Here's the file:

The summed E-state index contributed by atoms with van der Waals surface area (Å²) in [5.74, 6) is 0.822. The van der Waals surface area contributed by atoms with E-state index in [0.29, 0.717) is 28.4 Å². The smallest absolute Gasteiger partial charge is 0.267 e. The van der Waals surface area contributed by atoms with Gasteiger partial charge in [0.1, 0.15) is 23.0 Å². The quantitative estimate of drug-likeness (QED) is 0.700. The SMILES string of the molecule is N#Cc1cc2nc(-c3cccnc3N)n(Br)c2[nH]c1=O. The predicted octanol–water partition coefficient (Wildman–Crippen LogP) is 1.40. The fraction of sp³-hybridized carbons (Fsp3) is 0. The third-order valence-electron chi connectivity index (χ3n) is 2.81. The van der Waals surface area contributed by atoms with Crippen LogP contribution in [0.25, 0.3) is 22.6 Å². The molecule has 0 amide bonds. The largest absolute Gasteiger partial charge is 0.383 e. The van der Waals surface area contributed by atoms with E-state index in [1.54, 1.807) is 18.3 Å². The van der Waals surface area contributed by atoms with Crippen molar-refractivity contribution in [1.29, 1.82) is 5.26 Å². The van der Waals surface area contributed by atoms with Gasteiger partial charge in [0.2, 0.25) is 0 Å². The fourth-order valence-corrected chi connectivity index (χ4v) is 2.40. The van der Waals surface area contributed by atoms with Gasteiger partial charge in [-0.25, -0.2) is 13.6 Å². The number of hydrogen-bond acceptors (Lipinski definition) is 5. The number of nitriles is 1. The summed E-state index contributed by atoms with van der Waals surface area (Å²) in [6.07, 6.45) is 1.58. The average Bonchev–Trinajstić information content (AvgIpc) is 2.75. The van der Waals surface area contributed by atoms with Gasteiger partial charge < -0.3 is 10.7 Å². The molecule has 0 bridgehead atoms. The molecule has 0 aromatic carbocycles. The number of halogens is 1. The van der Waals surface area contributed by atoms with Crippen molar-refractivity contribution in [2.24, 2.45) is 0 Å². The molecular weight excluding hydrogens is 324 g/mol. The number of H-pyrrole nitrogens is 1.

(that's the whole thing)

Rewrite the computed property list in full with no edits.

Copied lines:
The summed E-state index contributed by atoms with van der Waals surface area (Å²) in [5.74, 6) is 0.822. The van der Waals surface area contributed by atoms with E-state index in [0.29, 0.717) is 28.4 Å². The smallest absolute Gasteiger partial charge is 0.267 e. The van der Waals surface area contributed by atoms with Gasteiger partial charge in [0.1, 0.15) is 23.0 Å². The quantitative estimate of drug-likeness (QED) is 0.700. The SMILES string of the molecule is N#Cc1cc2nc(-c3cccnc3N)n(Br)c2[nH]c1=O. The predicted octanol–water partition coefficient (Wildman–Crippen LogP) is 1.40. The fraction of sp³-hybridized carbons (Fsp3) is 0. The third-order valence-electron chi connectivity index (χ3n) is 2.81. The van der Waals surface area contributed by atoms with Crippen LogP contribution in [0.25, 0.3) is 22.6 Å². The molecule has 0 amide bonds. The largest absolute Gasteiger partial charge is 0.383 e. The van der Waals surface area contributed by atoms with E-state index in [1.54, 1.807) is 18.3 Å². The van der Waals surface area contributed by atoms with Crippen molar-refractivity contribution in [1.29, 1.82) is 5.26 Å². The van der Waals surface area contributed by atoms with Gasteiger partial charge in [0.2, 0.25) is 0 Å². The fourth-order valence-corrected chi connectivity index (χ4v) is 2.40. The van der Waals surface area contributed by atoms with Gasteiger partial charge in [-0.25, -0.2) is 13.6 Å². The number of hydrogen-bond acceptors (Lipinski definition) is 5. The number of nitriles is 1. The summed E-state index contributed by atoms with van der Waals surface area (Å²) in [6.07, 6.45) is 1.58. The average Bonchev–Trinajstić information content (AvgIpc) is 2.75. The van der Waals surface area contributed by atoms with Gasteiger partial charge < -0.3 is 10.7 Å². The molecule has 0 bridgehead atoms. The molecule has 0 aromatic carbocycles. The number of halogens is 1. The van der Waals surface area contributed by atoms with Crippen molar-refractivity contribution in [2.24, 2.45) is 0 Å². The molecular weight excluding hydrogens is 324 g/mol. The number of H-pyrrole nitrogens is 1.